Naiades: a serious Spanish white

Spain, like Portugal, is best known for its red wines. But it is exciting to see some serious Spanish whites emerging. Like this: a thrillingly complex expression of the Verdejo grape variety. It’s big, bold, but not overblown – and coming back to it after 5 days in the fridge, it is still beautifully focused and fresh.

Bodegas Naia ‘Naiades’ 2006 Rueda, Spain
14% alcohol. This varietal Verdejo comes from eight plots of old vines, many of which are over 100 years old and some of which predate phylloxera. It’s fermented and aged for eight months in new French oak. Deep yellow/gold colour. Intense, toasty, nutty, pungently fruity nose with citrus, pear and ripe peaches. The palate has a strongly savoury, spicy, mineral core with tangy citrus fruit and some peachy richness. Complex, bold and intense this has a bit of pithy bitterness, but it works well with the ripe fruit characters. A distinctive wine that probably needs a decade to reach maturity. It’s so good, you can forgive the inordinately heavy, deeply punted bottle. 94/100 (£19.99 Find Wine –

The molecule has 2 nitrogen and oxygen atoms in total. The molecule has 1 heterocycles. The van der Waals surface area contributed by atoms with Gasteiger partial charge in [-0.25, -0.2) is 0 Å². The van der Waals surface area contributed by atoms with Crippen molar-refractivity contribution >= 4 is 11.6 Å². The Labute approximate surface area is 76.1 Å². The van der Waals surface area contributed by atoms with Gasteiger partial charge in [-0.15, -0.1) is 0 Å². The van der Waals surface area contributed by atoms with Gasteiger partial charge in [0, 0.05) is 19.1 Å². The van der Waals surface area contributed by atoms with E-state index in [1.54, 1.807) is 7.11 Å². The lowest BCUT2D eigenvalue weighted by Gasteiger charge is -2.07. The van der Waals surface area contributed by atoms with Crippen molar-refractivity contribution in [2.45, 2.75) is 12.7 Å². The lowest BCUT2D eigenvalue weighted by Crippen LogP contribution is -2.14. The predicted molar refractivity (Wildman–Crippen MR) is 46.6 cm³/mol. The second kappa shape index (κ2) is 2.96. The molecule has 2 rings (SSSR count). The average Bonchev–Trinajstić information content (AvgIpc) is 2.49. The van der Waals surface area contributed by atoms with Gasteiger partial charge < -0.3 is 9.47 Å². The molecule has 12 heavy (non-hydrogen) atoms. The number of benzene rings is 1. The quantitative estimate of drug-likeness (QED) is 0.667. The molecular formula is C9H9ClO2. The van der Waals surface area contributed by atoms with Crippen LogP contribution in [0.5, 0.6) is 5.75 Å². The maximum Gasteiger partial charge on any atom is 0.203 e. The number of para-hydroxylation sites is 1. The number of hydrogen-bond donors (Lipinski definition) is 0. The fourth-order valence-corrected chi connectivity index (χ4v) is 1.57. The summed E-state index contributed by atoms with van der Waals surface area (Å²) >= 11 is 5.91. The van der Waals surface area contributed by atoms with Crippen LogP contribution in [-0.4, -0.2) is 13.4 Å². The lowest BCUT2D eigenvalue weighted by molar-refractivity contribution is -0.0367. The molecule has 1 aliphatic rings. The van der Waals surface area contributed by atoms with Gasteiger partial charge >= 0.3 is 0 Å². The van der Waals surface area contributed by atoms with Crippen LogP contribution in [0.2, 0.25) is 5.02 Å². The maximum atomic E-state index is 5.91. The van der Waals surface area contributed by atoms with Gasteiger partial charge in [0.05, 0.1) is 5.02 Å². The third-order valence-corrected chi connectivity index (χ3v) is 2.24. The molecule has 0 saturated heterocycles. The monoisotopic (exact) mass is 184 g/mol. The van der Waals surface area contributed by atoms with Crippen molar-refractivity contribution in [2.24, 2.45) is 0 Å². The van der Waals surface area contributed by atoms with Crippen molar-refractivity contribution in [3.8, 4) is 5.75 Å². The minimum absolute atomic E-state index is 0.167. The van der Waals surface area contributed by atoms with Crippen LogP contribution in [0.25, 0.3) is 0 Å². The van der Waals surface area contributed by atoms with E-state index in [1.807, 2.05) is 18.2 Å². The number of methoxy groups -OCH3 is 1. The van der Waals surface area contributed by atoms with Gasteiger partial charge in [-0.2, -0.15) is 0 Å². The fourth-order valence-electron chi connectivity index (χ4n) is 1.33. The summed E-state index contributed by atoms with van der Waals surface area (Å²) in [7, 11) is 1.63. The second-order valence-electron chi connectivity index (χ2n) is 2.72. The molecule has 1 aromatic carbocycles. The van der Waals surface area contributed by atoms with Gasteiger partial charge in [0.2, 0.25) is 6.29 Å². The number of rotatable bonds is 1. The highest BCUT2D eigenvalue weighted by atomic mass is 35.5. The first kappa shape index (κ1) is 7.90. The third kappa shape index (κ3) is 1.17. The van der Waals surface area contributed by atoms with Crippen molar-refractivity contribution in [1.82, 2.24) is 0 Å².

5 comments to Naiades: a serious Spanish white

  • Andrew Halliwell

    Good to see Rueda making an appearance on your blog. I lived in Spain for a while and can’t understand why these lovely fresh wines aren’t better known outside of Spain. You can get some great stuff over there for about 5-9 euros – (the one Jamie’s commenting on here is atypically high end) and they’re often not too disimilar to Sauv Blanc. Rueda’s pretty close to Madrid, maybe the Spaniards just drink them all, so why bother to export..?

  • Andrew,
    I think you’ll find Rueda widely available. Every supermarket carries one or two and it’s rare to find an independent merchant without one. The only factor against it is that it can become a bit oily/waxy in warmer years and the freshness suffers. This happened to a large extent in 2009, but producers that avoided long skin contact were able to eliminate the problem

  • Mark

    I like Rueda too, tho not so much the ones the Sauvignon-wannabe tendency. Am a bit sceptical about oak with Verdejo.

  • As has been pointed out, this is an unusual example of Rueda, but I think that Rueda whites generally are really nice – fresh Sauvignon-like wines with a bit of thiol passionfruit richness. We see quite a few Ruedas in the UK.

  • Mark

    I heard from Spanish friends that the main reason many Ruedas are “Sauvignon-like” is because of the yeasts used in production.

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